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Karlsson, Maria
Publications (2 of 2) Show all publications
Ware, J. L., Karlsson, M., Sahlén, G. & Koch, K. (2012). Evolution of reproductive strategies in libellulid dragonflies (Odonata: Anisoptera). Organisms Diversity & Evolution, 12(3), 313-323
Open this publication in new window or tab >>Evolution of reproductive strategies in libellulid dragonflies (Odonata: Anisoptera)
2012 (English)In: Organisms Diversity & Evolution, ISSN 1439-6092, E-ISSN 1618-1077, Vol. 12, no 3, p. 313-323Article in journal (Refereed) Published
Abstract [en]

In Libellulidae, oocyte production has been assumed to be continuous, with periods of egg-laying interspersed with periods of resting/eating; however, recent work suggests that two types of oocyte production are common: either (a) continuous or (b) step-wise. These are mirrored in the arrangement of the ovarioles in the ovaries. Likewise, two types of mate-guarding behavior have been observed in Libellulidae: (1) non–contact guarding and (2) tandem guarding in which the male either hovers above the female or is physically attached to her during oviposition. Using molecular (mitochondrial and nuclear) data we explored the evolution of female reproductive traits, focusing on ovariole morphology, as well as guarding behavior, in Libellulidae. Continuous egg production appears to have evolved more than once, as have tandem and non-contact guarding. We discuss how the evolution of different ovariole types and guarding behavior may have been influenced by habitat instability, dispersal and crowded oviposition sites; thus, migratory behavior or habitat availability may have been the driving force of ovariole evolution.

Place, publisher, year, edition, pages
Heidelberg: Springer, 2012
ovary type, mate guarding, outgroup selection, phylogeny, Bayesian analyses, trait correlation
National Category
Evolutionary Biology
urn:nbn:se:hh:diva-21278 (URN)10.1007/s13127-012-0096-0 (DOI)000308662400012 ()2-s2.0-84870484094 (Scopus ID)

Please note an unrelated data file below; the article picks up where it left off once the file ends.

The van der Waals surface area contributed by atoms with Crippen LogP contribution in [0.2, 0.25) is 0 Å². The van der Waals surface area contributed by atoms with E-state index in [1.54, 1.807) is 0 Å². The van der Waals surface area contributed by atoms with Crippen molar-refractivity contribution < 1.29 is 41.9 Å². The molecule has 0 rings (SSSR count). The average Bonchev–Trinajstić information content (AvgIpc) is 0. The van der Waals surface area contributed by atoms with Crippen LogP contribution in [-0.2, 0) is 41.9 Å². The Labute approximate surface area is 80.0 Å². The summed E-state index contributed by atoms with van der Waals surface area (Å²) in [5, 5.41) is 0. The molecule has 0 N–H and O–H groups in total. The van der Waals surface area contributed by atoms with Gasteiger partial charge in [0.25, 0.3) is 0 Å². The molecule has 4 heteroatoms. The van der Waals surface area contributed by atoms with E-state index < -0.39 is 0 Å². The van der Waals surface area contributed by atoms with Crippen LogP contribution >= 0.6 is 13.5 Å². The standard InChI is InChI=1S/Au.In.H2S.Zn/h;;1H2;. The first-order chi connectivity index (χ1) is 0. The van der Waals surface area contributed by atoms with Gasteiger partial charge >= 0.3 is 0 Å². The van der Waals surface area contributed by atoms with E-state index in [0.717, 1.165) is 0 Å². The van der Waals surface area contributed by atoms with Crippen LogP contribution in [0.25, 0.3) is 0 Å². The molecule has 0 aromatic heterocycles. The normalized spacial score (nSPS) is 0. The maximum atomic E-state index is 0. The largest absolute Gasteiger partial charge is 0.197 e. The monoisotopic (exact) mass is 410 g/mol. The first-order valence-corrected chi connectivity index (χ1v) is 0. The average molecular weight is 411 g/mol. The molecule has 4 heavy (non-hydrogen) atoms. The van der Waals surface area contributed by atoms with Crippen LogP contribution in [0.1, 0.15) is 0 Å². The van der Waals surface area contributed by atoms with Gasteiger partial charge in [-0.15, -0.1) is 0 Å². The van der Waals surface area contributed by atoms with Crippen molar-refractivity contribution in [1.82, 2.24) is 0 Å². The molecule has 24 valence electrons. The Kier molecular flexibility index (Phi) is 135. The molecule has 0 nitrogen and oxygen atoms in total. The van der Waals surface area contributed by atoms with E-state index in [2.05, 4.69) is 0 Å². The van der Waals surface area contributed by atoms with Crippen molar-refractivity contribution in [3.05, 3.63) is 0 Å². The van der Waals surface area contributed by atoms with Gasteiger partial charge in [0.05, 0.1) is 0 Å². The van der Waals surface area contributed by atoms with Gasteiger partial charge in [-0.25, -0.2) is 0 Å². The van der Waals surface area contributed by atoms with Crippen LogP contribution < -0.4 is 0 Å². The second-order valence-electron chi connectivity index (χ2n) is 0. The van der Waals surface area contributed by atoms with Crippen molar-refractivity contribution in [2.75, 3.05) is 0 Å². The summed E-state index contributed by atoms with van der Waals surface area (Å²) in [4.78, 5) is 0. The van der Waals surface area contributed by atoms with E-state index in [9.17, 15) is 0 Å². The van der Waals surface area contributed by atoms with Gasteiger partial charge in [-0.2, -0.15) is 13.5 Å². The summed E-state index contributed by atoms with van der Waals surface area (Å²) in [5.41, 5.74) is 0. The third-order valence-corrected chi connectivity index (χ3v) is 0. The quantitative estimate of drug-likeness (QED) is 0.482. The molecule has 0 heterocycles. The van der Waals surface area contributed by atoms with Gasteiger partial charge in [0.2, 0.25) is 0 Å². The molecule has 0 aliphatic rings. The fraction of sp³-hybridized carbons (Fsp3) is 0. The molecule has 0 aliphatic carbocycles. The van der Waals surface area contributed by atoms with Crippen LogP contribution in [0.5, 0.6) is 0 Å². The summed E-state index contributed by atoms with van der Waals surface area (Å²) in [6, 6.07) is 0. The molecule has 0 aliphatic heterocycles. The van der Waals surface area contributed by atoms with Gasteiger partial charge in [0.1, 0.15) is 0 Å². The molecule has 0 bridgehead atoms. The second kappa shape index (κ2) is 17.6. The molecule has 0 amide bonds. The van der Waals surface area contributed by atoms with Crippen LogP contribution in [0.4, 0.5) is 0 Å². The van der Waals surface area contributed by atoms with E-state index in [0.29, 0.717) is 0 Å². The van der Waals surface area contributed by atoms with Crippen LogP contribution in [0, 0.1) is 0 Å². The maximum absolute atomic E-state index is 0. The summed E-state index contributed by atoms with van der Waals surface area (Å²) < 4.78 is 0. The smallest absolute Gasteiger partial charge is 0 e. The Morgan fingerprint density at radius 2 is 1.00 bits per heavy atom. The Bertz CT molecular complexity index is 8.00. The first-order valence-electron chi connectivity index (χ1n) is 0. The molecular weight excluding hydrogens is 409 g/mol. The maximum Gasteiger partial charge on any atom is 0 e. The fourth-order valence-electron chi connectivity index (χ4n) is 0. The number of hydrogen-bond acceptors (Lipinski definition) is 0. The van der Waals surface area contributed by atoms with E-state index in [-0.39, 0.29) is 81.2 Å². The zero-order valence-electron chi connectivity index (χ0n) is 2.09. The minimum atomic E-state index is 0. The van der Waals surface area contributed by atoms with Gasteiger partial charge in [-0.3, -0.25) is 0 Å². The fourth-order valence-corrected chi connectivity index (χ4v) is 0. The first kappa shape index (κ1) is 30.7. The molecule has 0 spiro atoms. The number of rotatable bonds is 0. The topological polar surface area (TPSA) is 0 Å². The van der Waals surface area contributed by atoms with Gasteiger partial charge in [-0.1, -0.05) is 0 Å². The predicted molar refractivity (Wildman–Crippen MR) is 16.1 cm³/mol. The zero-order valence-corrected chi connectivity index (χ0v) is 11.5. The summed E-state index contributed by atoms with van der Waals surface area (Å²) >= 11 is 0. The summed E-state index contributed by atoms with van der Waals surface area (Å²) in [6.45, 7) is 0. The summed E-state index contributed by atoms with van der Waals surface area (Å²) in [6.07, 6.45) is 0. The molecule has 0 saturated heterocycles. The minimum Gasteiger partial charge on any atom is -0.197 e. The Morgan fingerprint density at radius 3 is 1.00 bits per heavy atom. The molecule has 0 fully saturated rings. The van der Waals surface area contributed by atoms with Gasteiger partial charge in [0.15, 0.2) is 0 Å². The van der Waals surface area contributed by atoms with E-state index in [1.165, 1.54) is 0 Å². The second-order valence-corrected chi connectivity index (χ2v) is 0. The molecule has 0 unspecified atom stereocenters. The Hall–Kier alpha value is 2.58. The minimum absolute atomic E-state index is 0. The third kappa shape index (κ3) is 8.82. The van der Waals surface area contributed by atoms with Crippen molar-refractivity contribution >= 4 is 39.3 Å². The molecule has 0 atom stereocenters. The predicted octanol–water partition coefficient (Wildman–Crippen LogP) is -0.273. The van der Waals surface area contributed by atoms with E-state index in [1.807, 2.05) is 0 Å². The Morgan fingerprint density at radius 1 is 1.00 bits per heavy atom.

Funding: Parts of this work were supported by a National Science Foundation Postdoctoral Research Fellowship (#0804424), and by National Science Foundation DEB–0423834.

Available from: 2013-01-22 Created: 2013-01-22 Last updated: 2018-03-22Bibliographically approved
Karlsson, M., Sahlén, G. & Koch, K. (2010). Continuous and stepwise oocyte production in Libellulidae (Anisoptera). Odonatologica, 39(2), 107-119
Open this publication in new window or tab >>Continuous and stepwise oocyte production in Libellulidae (Anisoptera)
2010 (English)In: Odonatologica, ISSN 0375-0183, Vol. 39, no 2, p. 107-119Article in journal (Refereed) Published
Abstract [en]

Compared to other insect groups, libellulids have a rather high mean number of ovarioles. In addition, the mean ovariole diameter differs greatly between and within species. In general, 2 different types of ovariole arrangement exist: (1) all developing oocytes mature and equal in size; in some species without, and in others with, surrounding connective tissue and (2) oocytes displaying gradual maturation, with only the outermost ovarioles mature. These differences have ecological consequences: the first arrangement occurs in spp. that have stepwise egg production. These spp. will lay one or more clutches, after which an interclutch interval of ovariole regrowth follows. Spp. with the second arrangement have continuous egg production and are able to lay at least some eggs all the time, reducing the length of interclutch intervals. However, no direct connection between mate-guarding strategies and ovariole arrangements can be seen. Nevertheless, it is believed that the process of ovariole maturation differs between these groups. It is concluded that ovary morphology in libellulids may exhibit evolutionary fixed traits, although the whole picture still remains complex. The ovariole arrangement may have a crucial impact on the reproductive ecology of the species.

Place, publisher, year, edition, pages
Utrecht, Netherlands: Societas Internationalis Odonatologica, 2010
National Category
Biological Sciences
urn:nbn:se:hh:diva-6024 (URN)000278533300002 ()2-s2.0-77953244844 (Scopus ID)
Available from: 2010-09-28 Created: 2010-09-28 Last updated: 2018-10-22Bibliographically approved

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